In this Feb. 10 photo, CIA Director Leon Panetta testifies before the House Intelligence Committee on Capitol Hill.AP2011
"It's fair to say that it's a gruesome photograph," White House Press Secretary Jay Carney said, shown here in the White House May 3rd.AP
CIA Director Leon Panetta said Tuesday that the Obama administration will "ultimately" release a photo showing the body of Usama bin Laden even though the White House insists that a decision is still being weighed.
In an interview with NBC's "Nightly News" that aired Tuesday night, Panetta said, "The government obviously has been talking about how best to do this, but I don't think there was any question that ultimately a photograph would be presented to the public."
After the interview, Panetta told Fox News that the White House makes the final decision.
"I think it will be," he said about the possibility of a photo being released. "I don't think you have to convince the world because of the DNA. I just think it's important they know we have it."
But senior aides at the White House say there are still concerns and sensitivities involved in the decision on whether to release a photo. Some members of the administration believe no photo should be released.
In the interview, Panetta also admitted it was likely that intelligence gleaned from so-called "enhanced interrogation techniques" -- including waterboarding -- contributed to Sunday's raid.
"It's a little difficult to say it was due just to one source of information that we got ... I think some of the detainees clearly were, you know, they used these enhanced interrogation techniques against some of these detainees," he told Williams.
"But I'm also saying that, you know, the debate about whether we would have gotten the same information through other approaches I think is always going to be an open question."
When specifically asked whether "enhanced interrogation techniques" included waterboarding, Panetta replied, "That's correct."
But U.S. officials maintain that waterboarding did not provide the initial intelligence. They specifically note that Khalid Sheik Mohammed provided the alias for the courier -- which led to the major breakthrough in the hunting down bin Laden -- three to four months after he was waterboarded.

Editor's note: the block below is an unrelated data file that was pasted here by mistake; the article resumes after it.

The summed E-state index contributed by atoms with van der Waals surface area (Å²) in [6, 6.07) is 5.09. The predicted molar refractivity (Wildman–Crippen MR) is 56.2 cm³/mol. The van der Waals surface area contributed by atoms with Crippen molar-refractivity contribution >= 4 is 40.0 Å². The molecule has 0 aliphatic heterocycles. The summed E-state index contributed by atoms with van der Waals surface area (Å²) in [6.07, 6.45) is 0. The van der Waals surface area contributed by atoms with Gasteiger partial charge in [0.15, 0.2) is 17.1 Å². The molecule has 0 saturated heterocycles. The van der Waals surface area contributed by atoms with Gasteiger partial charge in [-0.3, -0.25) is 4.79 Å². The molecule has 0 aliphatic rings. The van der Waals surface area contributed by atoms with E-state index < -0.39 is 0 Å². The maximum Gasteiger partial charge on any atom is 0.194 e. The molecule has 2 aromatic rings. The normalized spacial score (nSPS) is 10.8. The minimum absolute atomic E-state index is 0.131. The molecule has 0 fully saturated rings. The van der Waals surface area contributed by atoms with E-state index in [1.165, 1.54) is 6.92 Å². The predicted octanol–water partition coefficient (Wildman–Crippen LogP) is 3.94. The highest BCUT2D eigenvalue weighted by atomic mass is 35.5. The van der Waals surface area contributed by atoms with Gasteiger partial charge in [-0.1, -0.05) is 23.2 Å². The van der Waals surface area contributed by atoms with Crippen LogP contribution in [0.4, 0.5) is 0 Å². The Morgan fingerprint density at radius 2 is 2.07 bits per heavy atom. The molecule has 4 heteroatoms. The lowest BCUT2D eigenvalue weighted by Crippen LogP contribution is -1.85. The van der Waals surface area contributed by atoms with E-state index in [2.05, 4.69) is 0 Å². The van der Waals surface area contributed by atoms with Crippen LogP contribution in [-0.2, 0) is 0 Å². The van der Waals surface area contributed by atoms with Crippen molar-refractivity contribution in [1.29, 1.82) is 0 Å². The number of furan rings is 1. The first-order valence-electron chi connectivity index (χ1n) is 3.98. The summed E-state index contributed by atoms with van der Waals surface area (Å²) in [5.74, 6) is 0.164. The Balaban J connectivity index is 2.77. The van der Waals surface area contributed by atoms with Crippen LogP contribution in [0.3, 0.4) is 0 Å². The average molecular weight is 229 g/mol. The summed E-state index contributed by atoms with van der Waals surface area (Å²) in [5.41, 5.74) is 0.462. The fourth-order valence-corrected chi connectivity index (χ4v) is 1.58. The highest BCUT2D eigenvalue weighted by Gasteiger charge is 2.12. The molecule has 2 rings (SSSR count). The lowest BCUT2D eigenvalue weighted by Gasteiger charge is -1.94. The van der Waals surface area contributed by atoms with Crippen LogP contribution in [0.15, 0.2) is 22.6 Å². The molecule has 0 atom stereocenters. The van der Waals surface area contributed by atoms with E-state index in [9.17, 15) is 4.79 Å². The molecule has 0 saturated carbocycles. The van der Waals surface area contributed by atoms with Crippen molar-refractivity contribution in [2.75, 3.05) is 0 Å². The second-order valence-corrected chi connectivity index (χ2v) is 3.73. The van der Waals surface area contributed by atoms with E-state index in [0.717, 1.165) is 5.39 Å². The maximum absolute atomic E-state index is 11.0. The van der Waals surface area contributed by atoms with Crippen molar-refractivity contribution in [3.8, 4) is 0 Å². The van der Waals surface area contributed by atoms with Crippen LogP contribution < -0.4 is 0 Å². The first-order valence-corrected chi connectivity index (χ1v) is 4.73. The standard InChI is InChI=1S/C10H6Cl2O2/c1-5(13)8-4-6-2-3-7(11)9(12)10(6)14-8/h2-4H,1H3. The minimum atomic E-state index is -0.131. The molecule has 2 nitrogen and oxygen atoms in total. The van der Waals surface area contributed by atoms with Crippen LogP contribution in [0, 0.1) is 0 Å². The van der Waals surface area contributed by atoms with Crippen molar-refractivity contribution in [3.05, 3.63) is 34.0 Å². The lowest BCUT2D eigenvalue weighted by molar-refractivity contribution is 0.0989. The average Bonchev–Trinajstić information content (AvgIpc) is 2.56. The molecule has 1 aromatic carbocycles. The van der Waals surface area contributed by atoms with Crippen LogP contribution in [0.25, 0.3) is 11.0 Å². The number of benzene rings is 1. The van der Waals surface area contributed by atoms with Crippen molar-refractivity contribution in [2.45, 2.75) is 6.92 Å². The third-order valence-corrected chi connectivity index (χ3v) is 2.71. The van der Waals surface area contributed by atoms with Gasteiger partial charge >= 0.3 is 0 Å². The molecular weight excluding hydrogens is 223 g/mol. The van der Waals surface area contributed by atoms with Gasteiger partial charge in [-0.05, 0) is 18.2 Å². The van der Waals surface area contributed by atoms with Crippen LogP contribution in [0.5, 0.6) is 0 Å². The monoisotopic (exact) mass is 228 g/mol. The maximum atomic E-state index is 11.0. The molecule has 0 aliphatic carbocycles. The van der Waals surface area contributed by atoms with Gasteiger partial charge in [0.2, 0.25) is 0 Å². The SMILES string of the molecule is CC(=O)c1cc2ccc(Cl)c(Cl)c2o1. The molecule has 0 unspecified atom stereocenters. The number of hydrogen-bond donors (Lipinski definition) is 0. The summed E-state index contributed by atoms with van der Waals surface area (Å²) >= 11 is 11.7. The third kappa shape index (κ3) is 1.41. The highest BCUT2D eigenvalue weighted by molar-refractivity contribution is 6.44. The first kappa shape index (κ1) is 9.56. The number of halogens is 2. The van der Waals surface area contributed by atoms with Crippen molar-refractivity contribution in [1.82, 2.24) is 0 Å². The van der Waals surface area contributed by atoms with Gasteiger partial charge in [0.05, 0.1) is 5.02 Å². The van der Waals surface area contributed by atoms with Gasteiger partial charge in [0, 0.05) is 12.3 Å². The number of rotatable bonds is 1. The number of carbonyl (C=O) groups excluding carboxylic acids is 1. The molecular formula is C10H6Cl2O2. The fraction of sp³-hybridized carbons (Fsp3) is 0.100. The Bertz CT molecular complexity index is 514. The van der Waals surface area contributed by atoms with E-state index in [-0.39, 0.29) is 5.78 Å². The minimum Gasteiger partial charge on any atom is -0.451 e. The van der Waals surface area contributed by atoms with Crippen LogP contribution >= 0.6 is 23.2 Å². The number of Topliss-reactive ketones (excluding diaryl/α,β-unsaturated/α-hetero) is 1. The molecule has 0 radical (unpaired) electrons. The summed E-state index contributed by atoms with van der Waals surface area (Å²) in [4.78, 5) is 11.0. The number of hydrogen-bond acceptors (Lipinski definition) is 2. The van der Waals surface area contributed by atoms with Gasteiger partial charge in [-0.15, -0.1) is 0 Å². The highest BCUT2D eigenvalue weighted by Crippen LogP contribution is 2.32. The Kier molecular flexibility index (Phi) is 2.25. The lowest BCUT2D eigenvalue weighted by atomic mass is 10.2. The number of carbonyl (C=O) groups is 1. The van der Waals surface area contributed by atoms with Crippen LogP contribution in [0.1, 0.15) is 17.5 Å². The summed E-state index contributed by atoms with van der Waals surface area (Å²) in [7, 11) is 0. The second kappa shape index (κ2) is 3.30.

At the heart of the Obama administration's deliberations on whether to release photos and video footage of the firefight that killed bin Laden Sunday is the possibility that it could quell conspiracy theories but also incite violence.
A U.S. official told Fox News that while a photo of bin Laden would help prove his death to skeptics, there is a reluctance to take any step that would feed the narrative that he was in any way a "martyr." Plus the White House is being careful not to inflame Islamic sentiment by showing graphic images of the body.
"It's fair to say that it's a gruesome photograph," White House Press Secretary Jay Carney said Tuesday, adding that part of the consideration is that the photo "could be inflammatory."
White House counterterrorism adviser John Brennan has said over the past two days that officials are carefully considering whether and how to release that evidence. Brennan said the administration, which so far has pointed to DNA tests and first-hand accounts to confirm his death, wants to make sure "nobody has any basis to try to deny" that the U.S. killed the terror leader.
"We want to make sure that not only the American people, but the world, understand exactly what happened," he said. "At the same time, we don't want to do anything that's going to compromise our ability to be as successful the next time we get one of these guys and take them off the battlefield. ... The releasing of information and whether that includes photographs, this is something to be determined."
A few lawmakers have sought to persuade the administration to release the evidence, despite reservations.
Sen. Susan Collins, R-Maine, and Joe Lieberman, I-Conn., both of whom sit on the Armed Services and Homeland Security Committees, conceded in a news conference Monday that it may be necessary to release the photo.
Lieberman said that it was a "very difficult decision" to make, but that a photo release would help to quell doubts. Collins echoed her colleague, explaining that while she has "no doubt" bin Laden is dead, there are some that could peddle a myth that he is alive.
House Intelligence Committee Chairman Mike Rogers said it's important to "maintain dignity," while not inflaming falsehoods and tension worldwide.
At issue were photos of bin Laden's corpse and video of his swift burial at sea. U.S. officials say the photographic evidence shows bin Laden was shot above his left eye, blowing away part of his skull.
He was also shot in the chest, they said. This, near the end of a frenzied firefight in a high-walled Pakistani compound where U.S. forces found 23 children, nine women, a bin Laden courier who had unwittingly led the U.S. to its target, a son of bin Laden who was also killed, and more.
Bin Laden had lived at the fortified compound for six years, officials said, putting him far from the lawless and harsh Pakistani frontier where he had been assumed to be hiding out.
The Associated Press contributed to this report.